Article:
Martin McKee says that, although the MHRA and the JCVI have different roles, it’s “extremely regrettable” that one is advising no age restrictions while the other proposes that people under 30 should be offered an alternative. Those aged from 30 to, for example, 50 will wonder why the UK guidance, even if contradictory, differs from that in other countries. He adds, “ I have previously criticised messaging about the AstraZeneca vaccine. Sadly, it seems that we have learnt little.”
In the US
Adding salt to the wound, AstraZeneca had simultaneously but separately faced criticism in the United States. In a 22 March press release the company announced the long awaited results of a key US trial, one that it hoped would finally win emergency use approval for the vaccine from the US Food and Drug Administration. The FDA has been cautious around the AstraZeneca vaccine: it has yet to issue approval for its use in the US despite approving vaccines from Pfizer, Moderna, and Johnson and Johnson (Janssen) and nearly four months since the UK approved it.
In the March announcement AstraZeneca said that the results showed a 79% efficacy in preventing symptomatic disease.6 Hours later, however, the US National Institutes of Health (NIH) took the unusual step of issuing a midnight statement saying that its Data and Safety Monitoring Board had “expressed concern that AstraZeneca may have included outdated information from that trial, which may have provided an incomplete view of the efficacy data.”7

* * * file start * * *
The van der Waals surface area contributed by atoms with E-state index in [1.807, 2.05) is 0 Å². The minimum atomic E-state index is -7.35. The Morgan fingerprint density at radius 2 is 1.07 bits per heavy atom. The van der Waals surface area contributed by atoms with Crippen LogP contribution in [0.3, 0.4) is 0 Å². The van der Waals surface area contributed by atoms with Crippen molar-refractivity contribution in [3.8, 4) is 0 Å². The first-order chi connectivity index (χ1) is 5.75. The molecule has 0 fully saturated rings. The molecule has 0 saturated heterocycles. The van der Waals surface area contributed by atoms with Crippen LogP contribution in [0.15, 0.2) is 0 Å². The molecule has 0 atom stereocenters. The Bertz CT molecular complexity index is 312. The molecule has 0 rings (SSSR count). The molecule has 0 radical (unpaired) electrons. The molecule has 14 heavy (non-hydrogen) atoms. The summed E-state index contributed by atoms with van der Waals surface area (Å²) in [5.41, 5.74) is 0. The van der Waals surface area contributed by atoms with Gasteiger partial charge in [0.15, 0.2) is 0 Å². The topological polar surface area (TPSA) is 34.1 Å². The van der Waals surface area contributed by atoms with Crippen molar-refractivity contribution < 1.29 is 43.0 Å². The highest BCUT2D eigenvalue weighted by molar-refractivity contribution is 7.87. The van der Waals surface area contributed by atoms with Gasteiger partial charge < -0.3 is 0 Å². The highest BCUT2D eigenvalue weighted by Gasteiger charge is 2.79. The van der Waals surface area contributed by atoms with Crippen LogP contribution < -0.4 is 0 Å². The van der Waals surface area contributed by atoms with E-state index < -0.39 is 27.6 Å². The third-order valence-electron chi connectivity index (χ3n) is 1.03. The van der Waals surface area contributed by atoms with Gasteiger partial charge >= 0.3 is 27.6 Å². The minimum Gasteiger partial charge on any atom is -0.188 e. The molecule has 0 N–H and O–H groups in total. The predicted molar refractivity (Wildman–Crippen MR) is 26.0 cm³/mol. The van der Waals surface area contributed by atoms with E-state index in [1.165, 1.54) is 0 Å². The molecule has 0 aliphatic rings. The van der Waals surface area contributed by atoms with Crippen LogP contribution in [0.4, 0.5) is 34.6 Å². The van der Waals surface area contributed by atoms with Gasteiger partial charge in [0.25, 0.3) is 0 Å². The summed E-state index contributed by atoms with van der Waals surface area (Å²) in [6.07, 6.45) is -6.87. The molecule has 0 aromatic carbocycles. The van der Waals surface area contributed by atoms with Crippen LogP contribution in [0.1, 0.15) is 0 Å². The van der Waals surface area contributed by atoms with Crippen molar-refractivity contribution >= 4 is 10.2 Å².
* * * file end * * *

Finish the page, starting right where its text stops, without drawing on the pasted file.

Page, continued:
AstraZeneca says that the agreed cut-off point for data was 17 February, as publicised in its initial release. In response to the NIH, within 48 hours it added more recent data and revised the efficacy down to 76%. The US chief medical adviser, Anthony Fauci, called this an “unforced error” on AstraZeneca’s part. Speaking on Good Morning America, he said, “It was not necessary—if you look at it, the data really are quite good, but when they put it into the press release it wasn’t completely accurate.”